Google+ Nine Red: How To: Cyan Chalk Paint Nightstand

Monday, March 4, 2013

How To: Cyan Chalk Paint Nightstand

As part of the ongoing efforts in redoing our new guest room, we decided to tackle a project that was long overdue.  We've had this nightstand for a long time, and it was always the plan to paint it a super fun color, naturally. It's shuffled rooms, so the color in mind had changed, but it finally landed a permanent home in the guest room, and we decided to go with one of Ralph's favorite colors: Cyan.
Isn't she a beauty?  We did this in two evenings while dinner was in the oven. Honest.  I love the color.  It was really hard to find too, I went in knowing that Ralph wanted Cyan. Plain Cyan. But the paint chips are all named crazy things, like "Lagoon Wonderland" and "Teal's Last Stand.." (jk...fake names! no lawsuits please & thanks) that there was no hint there. So I finally just asked the guy at the counter for plain Cyan. He hadn't heard of it, looked it up, and found one with the name "Cyan"- so we mixed it up. Perfect.  I took pictures through the process so I could share a lil how-to with you guys...  read on!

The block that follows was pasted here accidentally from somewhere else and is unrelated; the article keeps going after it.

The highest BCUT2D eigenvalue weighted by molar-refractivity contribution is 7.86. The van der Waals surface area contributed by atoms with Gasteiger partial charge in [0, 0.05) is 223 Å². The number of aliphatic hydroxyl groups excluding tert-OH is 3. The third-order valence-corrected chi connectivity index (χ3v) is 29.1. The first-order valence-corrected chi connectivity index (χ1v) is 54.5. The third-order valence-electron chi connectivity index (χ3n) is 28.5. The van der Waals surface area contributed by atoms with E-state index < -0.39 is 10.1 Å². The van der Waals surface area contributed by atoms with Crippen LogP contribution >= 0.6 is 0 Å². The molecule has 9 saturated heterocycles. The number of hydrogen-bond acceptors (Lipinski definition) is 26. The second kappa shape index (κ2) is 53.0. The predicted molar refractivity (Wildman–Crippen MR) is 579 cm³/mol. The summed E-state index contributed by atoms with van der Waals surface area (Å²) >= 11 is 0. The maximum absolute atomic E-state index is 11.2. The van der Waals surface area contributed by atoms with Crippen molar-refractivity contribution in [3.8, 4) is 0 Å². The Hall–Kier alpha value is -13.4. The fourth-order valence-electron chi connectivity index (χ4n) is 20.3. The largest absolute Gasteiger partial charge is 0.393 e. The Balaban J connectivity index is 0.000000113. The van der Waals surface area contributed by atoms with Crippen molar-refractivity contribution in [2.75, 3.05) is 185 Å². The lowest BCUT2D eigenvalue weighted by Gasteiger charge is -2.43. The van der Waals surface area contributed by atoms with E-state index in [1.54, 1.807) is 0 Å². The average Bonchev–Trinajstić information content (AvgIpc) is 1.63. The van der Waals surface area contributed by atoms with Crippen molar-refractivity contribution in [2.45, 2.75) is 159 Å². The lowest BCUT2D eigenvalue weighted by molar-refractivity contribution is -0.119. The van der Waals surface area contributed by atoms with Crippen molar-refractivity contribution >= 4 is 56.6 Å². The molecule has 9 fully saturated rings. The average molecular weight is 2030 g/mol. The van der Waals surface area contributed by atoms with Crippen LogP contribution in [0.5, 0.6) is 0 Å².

This was a fun and easy project.  A really fast one.  We did NOT feel like sanding anything since we were working on our kitchen table, indoors, so that made this a chalk paint candidate. For Sure. Here's what you'll need:
  • Latex Paint (or Chalk paint if you've got it, if not, see the DIY Chalk Paint Post)
  • Plaster of Paris (if you're doing the DIY chalk paint)
  • Brushes
  • Plastic to protect your work area
  • Cup to Mix paint in
  • Tools for removing hardware (probably just a phillips screwdriver or flathead)
  • Sanding Sponge (distressing)
  • Wax (we used Watco Satin Wax)
  • A piece of old furniture!
Here is our nighstand in it's original condition.  We dusted it and gave it a good cleaning with a wet rag, then dried it. Easy enough. Oh, if you're doing this at night... I highly suggest throwing dinner in the oven. Something that needs like 45 minutes or so to cook.  (We did chicken breasts with a ton of veggies around them....yum)